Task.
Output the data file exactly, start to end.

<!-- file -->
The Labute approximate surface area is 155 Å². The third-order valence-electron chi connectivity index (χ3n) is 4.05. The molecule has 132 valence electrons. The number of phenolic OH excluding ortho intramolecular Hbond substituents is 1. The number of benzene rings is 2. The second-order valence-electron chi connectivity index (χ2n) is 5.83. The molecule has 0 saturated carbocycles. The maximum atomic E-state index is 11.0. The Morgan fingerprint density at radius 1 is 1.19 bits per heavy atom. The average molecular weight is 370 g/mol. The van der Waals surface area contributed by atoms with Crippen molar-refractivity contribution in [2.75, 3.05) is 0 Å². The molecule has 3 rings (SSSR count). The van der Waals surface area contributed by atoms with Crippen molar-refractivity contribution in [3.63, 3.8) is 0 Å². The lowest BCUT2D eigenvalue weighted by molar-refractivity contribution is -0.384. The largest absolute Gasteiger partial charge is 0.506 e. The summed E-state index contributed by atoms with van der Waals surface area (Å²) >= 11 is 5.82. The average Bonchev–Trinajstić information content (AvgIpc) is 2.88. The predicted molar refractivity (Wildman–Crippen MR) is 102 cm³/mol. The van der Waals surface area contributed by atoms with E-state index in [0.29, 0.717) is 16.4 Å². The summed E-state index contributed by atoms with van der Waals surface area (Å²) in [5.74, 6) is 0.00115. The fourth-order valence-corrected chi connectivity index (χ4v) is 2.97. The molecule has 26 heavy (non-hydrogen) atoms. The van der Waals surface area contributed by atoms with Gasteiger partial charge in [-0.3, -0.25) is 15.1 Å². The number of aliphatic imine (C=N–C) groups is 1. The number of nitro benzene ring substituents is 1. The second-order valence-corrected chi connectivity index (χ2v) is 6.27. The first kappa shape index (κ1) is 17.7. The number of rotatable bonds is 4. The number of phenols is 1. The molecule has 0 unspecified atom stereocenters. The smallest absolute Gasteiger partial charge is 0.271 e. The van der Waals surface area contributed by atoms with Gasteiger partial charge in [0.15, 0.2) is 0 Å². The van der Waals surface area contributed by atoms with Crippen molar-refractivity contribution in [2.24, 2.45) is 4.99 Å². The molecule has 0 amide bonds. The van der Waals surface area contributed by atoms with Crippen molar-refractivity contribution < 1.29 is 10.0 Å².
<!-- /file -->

The Labute approximate surface area is 155 Å². The third-order valence-electron chi connectivity index (χ3n) is 4.05. The molecule has 132 valence electrons. The number of phenolic OH excluding ortho intramolecular Hbond substituents is 1. The number of benzene rings is 2. The second-order valence-electron chi connectivity index (χ2n) is 5.83. The molecule has 0 saturated carbocycles. The maximum atomic E-state index is 11.0. The Morgan fingerprint density at radius 1 is 1.19 bits per heavy atom. The average molecular weight is 370 g/mol. The van der Waals surface area contributed by atoms with Crippen molar-refractivity contribution in [2.75, 3.05) is 0 Å². The molecule has 3 rings (SSSR count). The van der Waals surface area contributed by atoms with Crippen molar-refractivity contribution in [3.63, 3.8) is 0 Å². The lowest BCUT2D eigenvalue weighted by molar-refractivity contribution is -0.384. The largest absolute Gasteiger partial charge is 0.506 e. The summed E-state index contributed by atoms with van der Waals surface area (Å²) >= 11 is 5.82. The average Bonchev–Trinajstić information content (AvgIpc) is 2.88. The predicted molar refractivity (Wildman–Crippen MR) is 102 cm³/mol. The van der Waals surface area contributed by atoms with E-state index in [0.29, 0.717) is 16.4 Å². The summed E-state index contributed by atoms with van der Waals surface area (Å²) in [5.74, 6) is 0.00115. The fourth-order valence-corrected chi connectivity index (χ4v) is 2.97. The molecule has 26 heavy (non-hydrogen) atoms. The van der Waals surface area contributed by atoms with Gasteiger partial charge in [-0.3, -0.25) is 15.1 Å². The number of aliphatic imine (C=N–C) groups is 1. The number of nitro benzene ring substituents is 1. The second-order valence-corrected chi connectivity index (χ2v) is 6.27. The first kappa shape index (κ1) is 17.7. The number of rotatable bonds is 4. The number of phenols is 1. The molecule has 0 unspecified atom stereocenters. The smallest absolute Gasteiger partial charge is 0.271 e. The van der Waals surface area contributed by atoms with Gasteiger partial charge in [0.15, 0.2) is 0 Å². The van der Waals surface area contributed by atoms with Crippen molar-refractivity contribution in [2.24, 2.45) is 4.99 Å². The molecule has 0 amide bonds. The van der Waals surface area contributed by atoms with Crippen molar-refractivity contribution < 1.29 is 10.0 Å².